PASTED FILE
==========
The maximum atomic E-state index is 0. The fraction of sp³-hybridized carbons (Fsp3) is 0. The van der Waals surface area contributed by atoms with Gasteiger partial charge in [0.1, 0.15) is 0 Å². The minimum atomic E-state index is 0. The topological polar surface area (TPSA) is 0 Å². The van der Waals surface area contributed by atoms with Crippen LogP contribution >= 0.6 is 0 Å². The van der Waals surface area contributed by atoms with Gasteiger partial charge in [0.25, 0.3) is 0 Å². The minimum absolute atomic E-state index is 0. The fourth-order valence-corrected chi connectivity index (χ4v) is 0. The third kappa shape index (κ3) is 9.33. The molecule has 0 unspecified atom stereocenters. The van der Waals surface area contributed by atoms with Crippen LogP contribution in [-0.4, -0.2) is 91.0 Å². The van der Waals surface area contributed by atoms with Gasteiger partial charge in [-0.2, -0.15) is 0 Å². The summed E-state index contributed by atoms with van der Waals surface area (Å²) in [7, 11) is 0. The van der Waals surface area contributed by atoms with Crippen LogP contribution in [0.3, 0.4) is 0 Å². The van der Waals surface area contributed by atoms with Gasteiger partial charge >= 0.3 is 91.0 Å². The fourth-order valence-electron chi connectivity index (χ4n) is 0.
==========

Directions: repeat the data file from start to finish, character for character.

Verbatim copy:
The maximum atomic E-state index is 0. The fraction of sp³-hybridized carbons (Fsp3) is 0. The van der Waals surface area contributed by atoms with Gasteiger partial charge in [0.1, 0.15) is 0 Å². The minimum atomic E-state index is 0. The topological polar surface area (TPSA) is 0 Å². The van der Waals surface area contributed by atoms with Crippen LogP contribution >= 0.6 is 0 Å². The van der Waals surface area contributed by atoms with Gasteiger partial charge in [0.25, 0.3) is 0 Å². The minimum absolute atomic E-state index is 0. The fourth-order valence-corrected chi connectivity index (χ4v) is 0. The third kappa shape index (κ3) is 9.33. The molecule has 0 unspecified atom stereocenters. The van der Waals surface area contributed by atoms with Crippen LogP contribution in [-0.4, -0.2) is 91.0 Å². The van der Waals surface area contributed by atoms with Gasteiger partial charge in [-0.2, -0.15) is 0 Å². The summed E-state index contributed by atoms with van der Waals surface area (Å²) in [7, 11) is 0. The van der Waals surface area contributed by atoms with Crippen LogP contribution in [0.3, 0.4) is 0 Å². The van der Waals surface area contributed by atoms with Gasteiger partial charge >= 0.3 is 91.0 Å². The fourth-order valence-electron chi connectivity index (χ4n) is 0.